Legendary Art Berglund helped to shape hockey

Ken Kellar
Local Journalism Initiative Reporter
berglund hof

A legendary figure in the world of hockey who carried a love of his hometown wherever he went has died.

Art Berglund, a well-known hockey legend both at home and in the U.S., where he is remembered for spending years helping to build the sport, died Saturday, December 19 in Colorado Springs, Colo. He was 80 years old.

The news of Berglund’s passing was shared by the Fort Frances Sports Hall of Fame, where Berglund served both as an inspiration and a two-time honoree, having been inducted as part of the Hall’s inaugural class in 2015 for his individual contributions, and then again in 2017 as a member of the team that won the 1959 Manitoba Schoolboy Curling Champions, alongside teammates Peter McLeod, Bob Grattan and Leonard McQuarrie. Due to an injury at the time of his induction, Berglund was unable to attend his second ceremony in person, though he was patched into the festivities via FaceTime.

In its email sharing Berglund’s passing, the Sports Hall of Fame committee celebrated Berglund for his influence and his longtime love for his hometown.

“Art was the inspiration for our local hall of fame,” the release read.

“After being inducted to several prestigious halls of fame, Art made the following statement: ‘Don’t get me wrong, this is all very nice, but do you know where I’d really like my picture hung? Fort Frances!’”

In addition to finally having his picture hung in the town’s own Sports Hall of Fame, Berglund was also honoured with inductions into the Northwestern Ontario Sports Hall of Fame in 2004, the Colorado College Athletic Hall of Fame in 2006, the Colorado Springs Hall of Fame in 2008, the International Ice Hockey Federation (IIHF) Hall of Fame in 2008 and the Colorado Sports Hall of Fame in 2011. Additionally, Berglund was also awarded the National Hockey League’s (NHL) Lester Patrick Award in 1992 in recognition of his “outstanding service to hockey in the United States” according to a statement released by the league in recognition of his death.

NHL Commissioner Gary Bettman noted in a release on NHL.com that without Bergland, the game of hockey in the United States would likely been left sorely lacking in talent and scope.

“We are saddened to learn of the passing of Art Berglund, one of the true builders of the game in the U.S. for more than 40 years,” Bettman said.

“So many NHL players have had the opportunity to star on the world hockey stage playing for their country because of the passion, dedication and commitment that Art brought to USA Hockey. We owe him a large debt of gratitude for his countless contributions to the growth and development of the game at all levels. The game has lost a dear friend.”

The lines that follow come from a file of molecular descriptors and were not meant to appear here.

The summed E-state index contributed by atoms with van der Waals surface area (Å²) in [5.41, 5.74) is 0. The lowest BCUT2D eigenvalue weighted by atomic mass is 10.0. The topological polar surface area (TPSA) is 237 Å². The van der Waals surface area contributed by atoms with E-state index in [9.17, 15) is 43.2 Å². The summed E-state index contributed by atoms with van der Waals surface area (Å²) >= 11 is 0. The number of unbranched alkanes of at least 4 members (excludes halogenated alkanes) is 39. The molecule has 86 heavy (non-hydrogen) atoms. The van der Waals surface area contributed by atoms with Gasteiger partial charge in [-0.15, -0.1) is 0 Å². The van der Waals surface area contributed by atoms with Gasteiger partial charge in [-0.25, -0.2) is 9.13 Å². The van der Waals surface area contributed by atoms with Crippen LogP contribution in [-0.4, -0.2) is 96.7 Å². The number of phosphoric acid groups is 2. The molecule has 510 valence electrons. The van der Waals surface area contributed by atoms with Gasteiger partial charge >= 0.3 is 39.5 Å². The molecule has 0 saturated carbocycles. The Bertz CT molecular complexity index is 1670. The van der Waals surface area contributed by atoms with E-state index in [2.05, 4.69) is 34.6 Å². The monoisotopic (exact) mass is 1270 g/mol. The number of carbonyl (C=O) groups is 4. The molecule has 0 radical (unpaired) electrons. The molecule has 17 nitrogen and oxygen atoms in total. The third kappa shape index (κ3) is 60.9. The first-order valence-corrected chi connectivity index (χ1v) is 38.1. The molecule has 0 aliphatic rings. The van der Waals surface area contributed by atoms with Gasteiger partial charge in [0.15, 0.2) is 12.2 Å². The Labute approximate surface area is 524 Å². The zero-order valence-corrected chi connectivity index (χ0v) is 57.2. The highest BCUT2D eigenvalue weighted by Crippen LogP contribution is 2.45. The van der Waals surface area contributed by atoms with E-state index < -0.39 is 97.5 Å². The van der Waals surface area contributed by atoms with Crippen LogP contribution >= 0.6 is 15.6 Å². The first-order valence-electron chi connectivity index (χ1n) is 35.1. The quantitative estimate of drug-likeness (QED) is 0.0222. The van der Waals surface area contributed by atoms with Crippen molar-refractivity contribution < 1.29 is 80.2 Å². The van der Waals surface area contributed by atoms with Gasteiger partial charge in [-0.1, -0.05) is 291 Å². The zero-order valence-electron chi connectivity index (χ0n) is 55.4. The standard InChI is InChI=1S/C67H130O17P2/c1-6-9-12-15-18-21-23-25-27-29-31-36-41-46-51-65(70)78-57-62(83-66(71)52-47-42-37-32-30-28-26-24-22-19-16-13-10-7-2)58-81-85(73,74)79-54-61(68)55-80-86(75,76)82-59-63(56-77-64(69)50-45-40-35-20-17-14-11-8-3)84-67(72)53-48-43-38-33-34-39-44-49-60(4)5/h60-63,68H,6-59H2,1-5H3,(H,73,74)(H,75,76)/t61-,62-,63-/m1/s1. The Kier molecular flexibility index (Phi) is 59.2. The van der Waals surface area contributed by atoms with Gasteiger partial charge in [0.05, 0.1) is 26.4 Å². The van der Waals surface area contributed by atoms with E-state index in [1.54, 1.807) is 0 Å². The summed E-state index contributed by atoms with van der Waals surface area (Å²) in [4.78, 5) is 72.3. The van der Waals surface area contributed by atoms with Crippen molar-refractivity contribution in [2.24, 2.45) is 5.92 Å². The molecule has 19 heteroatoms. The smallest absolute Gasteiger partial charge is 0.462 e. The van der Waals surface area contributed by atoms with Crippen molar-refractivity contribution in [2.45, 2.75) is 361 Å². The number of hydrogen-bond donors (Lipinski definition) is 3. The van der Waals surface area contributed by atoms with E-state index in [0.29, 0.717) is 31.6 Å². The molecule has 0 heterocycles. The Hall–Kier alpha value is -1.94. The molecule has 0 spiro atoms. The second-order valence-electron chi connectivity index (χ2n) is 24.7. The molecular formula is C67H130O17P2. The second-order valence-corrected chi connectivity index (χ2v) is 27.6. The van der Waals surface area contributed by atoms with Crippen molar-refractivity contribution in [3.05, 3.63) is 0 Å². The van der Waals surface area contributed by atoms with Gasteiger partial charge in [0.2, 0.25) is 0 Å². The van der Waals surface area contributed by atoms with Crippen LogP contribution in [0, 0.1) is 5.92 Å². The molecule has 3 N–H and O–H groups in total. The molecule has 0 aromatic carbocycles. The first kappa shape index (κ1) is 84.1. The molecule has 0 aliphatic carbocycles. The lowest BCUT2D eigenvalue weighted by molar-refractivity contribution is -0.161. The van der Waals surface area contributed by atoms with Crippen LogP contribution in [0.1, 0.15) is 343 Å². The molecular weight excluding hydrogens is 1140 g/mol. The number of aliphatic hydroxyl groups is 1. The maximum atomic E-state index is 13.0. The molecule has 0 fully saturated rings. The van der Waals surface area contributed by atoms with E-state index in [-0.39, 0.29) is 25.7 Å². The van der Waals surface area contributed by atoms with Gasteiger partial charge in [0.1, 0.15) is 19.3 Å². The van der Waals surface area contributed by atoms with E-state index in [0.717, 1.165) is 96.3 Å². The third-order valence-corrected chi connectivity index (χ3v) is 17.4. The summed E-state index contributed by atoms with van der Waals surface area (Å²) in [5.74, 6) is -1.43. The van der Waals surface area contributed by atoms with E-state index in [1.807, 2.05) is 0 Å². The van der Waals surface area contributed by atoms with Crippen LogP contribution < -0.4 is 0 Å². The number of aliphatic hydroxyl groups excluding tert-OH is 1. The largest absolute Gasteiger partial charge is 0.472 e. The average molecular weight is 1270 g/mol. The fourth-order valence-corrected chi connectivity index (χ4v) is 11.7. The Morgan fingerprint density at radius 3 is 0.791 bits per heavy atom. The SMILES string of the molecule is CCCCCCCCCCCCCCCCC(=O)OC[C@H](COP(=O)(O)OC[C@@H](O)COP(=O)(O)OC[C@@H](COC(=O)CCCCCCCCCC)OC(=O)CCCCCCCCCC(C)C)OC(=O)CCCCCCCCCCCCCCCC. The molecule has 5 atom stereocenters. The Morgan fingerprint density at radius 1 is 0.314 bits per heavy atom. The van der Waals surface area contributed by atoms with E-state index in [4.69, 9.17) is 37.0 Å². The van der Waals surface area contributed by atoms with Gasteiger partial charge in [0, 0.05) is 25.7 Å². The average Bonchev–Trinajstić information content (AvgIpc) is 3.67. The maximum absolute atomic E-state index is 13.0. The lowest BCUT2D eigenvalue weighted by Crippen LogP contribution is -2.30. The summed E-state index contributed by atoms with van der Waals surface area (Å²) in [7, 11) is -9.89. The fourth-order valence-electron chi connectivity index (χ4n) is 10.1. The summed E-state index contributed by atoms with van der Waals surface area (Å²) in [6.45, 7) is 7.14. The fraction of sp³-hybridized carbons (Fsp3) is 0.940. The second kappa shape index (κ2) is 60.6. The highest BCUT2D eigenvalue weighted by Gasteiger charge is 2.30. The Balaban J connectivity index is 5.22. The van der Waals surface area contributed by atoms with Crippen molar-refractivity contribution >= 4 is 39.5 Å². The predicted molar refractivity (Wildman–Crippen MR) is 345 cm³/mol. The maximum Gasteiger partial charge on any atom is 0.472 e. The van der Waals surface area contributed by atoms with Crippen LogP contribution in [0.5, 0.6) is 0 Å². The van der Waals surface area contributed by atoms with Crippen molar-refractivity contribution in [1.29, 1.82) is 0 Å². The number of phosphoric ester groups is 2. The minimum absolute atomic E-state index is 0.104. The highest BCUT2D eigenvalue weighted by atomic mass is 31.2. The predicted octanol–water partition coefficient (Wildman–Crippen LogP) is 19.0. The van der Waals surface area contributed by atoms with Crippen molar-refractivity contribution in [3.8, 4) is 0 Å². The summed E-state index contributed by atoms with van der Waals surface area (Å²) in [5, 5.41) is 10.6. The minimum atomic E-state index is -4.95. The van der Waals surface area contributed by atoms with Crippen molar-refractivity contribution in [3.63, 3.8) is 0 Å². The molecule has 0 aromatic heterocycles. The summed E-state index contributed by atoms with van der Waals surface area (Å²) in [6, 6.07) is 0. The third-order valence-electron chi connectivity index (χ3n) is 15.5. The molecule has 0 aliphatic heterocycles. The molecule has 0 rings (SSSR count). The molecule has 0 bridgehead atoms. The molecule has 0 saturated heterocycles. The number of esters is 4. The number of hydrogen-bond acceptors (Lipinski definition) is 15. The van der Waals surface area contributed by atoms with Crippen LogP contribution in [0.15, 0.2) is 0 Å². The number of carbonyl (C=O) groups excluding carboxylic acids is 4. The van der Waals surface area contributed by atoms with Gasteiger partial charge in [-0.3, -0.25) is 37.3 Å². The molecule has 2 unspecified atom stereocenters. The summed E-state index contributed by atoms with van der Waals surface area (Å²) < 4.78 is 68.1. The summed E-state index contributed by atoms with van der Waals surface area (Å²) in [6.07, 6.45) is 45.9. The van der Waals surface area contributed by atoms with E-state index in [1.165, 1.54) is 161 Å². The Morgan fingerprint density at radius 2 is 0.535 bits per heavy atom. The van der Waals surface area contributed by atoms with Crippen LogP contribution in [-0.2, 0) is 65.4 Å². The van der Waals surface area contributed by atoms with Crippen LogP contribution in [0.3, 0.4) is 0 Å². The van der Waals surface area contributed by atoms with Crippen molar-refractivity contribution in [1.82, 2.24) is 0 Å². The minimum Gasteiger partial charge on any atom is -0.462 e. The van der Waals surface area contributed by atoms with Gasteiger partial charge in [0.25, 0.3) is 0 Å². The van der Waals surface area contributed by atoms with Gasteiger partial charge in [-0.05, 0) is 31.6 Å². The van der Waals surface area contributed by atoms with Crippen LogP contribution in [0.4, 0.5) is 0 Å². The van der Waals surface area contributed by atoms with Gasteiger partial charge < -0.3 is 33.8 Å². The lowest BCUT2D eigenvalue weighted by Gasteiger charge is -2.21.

While Berglund got his start in Fort Frances, his professional playing career brought him to Switzerland and Austria before he returned to the States to take a job at the Broadmoor World Arena in Colorado Springs, where he served as a manager for 13 years. During that time Berglund also managed the 1973, 1974 and 1975 national teams, and took on his first Olympic team assignment in 1976, when he served as the general manager. He was also appointed to the Olympic team again in 1988 and was serving as the director of player personnel for the men’s Olympic team when they won the silver medal at the 2002 Olympics in Salt Lake City, Utah.

Berglund also served as the general manager for the United States National Junior Team eight times, including the first official team in 1977. (Though the U.S. sent teams to World Junior tournaments in 1974 and 1975, those tournaments and the one held in 1976 are not considered official by the IIHF.)

Apart from Olympic hockey, in the 1970’s and ’80’s Berglund also served as a scout for the St. Louis Blues and the director of player recruitment for the Colorado Rockies, the former NHL team that eventually became the New Jersey Devils in 1982.

As part of the USA Hockey organization, Berglund was named the director of national teams and international activities in 1984, a role he served in for 11 years before becoming the senior director of international administration in 1996. Berglund retired from his full-time work for the organization in 2005, but continued to serve as a consultant to the international department of USA Hockey for several more years. USA Hockey executive director Pat Kelleher expressed his condolences over Berglund’s passing and underlined his significance to the greater world of the sport of hockey.

“Art’s passing is mourned not only by USA Hockey, but the entire hockey world,” Kelleher said.

“His influence on both American hockey and the international game was profound and his charisma and passion will never be forgotten. Our heartfelt condolences go out to his entire family, but especially his step-daughters Jossie and Cathy and his niece Linda.”